Conquest then joined the Foreign Office's Information Research Department (IRD), a covert anti-Communist propaganda unit. In 1956, Conquest left the IRD and became a freelance writer and historian. In 1962-63, he was literary editor of The Spectator, but resigned when he found it interfered with his historical writing. His first books, Power and Politics in the USSR and Soviet Deportation of Nationalities, were published in 1960. In addition to his scholarly work, Conquest was a major figure in a prominent literary movement in the UK known as "The Movement", which included Philip Larkin and Kingsley Amis. He also published a science fiction novel and the first of five anthologies of science fiction he co-edited with Amis. His other early works on the Soviet Union included Soviet Nationalities Policy in Practice, Industrial Workers in the USSR, Justice and the Legal System in the USSR and Agricultural Workers in the USSR.

In 1967 he was one of ten signatories of a letter to The Times backing U.S. Policies in Vietnam. The letter stated that much of the criticism “represents the impact of suspect information upon uncritical minds; and much of it, coming from conformist protestors.” It referred to “Anti-American propaganda" and added that, “The organisers of and participators in this vast, though ill-aimed, propaganda barrage should not deceive themselves into imagining that they have silence the voices of reason”. [2]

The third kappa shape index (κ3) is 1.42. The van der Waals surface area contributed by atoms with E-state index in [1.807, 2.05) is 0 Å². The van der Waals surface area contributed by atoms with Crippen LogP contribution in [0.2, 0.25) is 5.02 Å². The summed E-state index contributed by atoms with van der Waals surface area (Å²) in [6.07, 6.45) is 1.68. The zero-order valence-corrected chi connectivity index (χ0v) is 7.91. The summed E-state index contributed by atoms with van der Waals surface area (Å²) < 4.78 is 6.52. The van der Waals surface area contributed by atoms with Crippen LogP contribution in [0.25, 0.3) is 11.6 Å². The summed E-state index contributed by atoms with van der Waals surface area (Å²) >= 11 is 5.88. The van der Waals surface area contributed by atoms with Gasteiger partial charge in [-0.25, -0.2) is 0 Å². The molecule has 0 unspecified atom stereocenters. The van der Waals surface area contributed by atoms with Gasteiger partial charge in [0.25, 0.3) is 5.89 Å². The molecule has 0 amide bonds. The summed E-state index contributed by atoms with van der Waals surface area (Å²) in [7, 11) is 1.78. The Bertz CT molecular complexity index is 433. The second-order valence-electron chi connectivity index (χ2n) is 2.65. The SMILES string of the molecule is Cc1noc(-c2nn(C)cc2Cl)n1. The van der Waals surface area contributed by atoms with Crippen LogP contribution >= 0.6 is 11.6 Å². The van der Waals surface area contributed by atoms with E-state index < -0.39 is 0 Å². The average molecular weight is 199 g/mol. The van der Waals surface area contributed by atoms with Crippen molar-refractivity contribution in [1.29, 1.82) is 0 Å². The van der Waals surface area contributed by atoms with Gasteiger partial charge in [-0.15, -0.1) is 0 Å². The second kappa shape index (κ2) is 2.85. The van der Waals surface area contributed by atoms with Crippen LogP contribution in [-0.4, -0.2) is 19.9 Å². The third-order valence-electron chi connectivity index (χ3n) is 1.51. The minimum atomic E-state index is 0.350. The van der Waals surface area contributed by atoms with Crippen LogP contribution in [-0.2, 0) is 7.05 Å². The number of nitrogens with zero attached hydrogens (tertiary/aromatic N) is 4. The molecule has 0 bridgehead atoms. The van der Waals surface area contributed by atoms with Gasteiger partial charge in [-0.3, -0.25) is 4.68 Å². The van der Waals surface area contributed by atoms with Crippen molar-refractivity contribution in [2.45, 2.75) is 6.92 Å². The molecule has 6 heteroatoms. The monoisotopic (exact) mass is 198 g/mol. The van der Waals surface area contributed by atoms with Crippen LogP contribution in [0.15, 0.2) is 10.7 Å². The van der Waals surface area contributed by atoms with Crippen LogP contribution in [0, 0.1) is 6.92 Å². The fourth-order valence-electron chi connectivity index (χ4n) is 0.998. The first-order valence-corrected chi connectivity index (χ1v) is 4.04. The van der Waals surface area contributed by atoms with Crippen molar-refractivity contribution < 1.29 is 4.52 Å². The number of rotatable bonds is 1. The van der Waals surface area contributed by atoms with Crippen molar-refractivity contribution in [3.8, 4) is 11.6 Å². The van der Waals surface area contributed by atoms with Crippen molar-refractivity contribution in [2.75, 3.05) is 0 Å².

The other signatories were Kingsley Amis, John Braine, Edmund Crispin, Iain Hamilton, Anthony Hartley, Bernard Levin, Simon Raven, David Rees and Peregrine Worsthorne [3]

1980s to the present

In 1981, Conquest moved to California to take up a post at the Hoover Institution at Stanford University, a traditional home of anti-Communist scholarship on Russia, and has lived there ever since.

Conquest is now senior research fellow and scholar-curator of the Russian and Commonwealth of Independent States Collection at the Hoover Institution. He is also an adjunct fellow of the Center for Strategic and International Studies in Washington, D.C., and a former research associate of Harvard University's Ukrainian Research Institute. He is a member of the board of the Institute for European Defence and Strategic Studies. He is a fellow of the British Interplanetary Society and a member of the Society for the Promotion of Roman Studies and the American Association for the Advancement of Slavic Studies.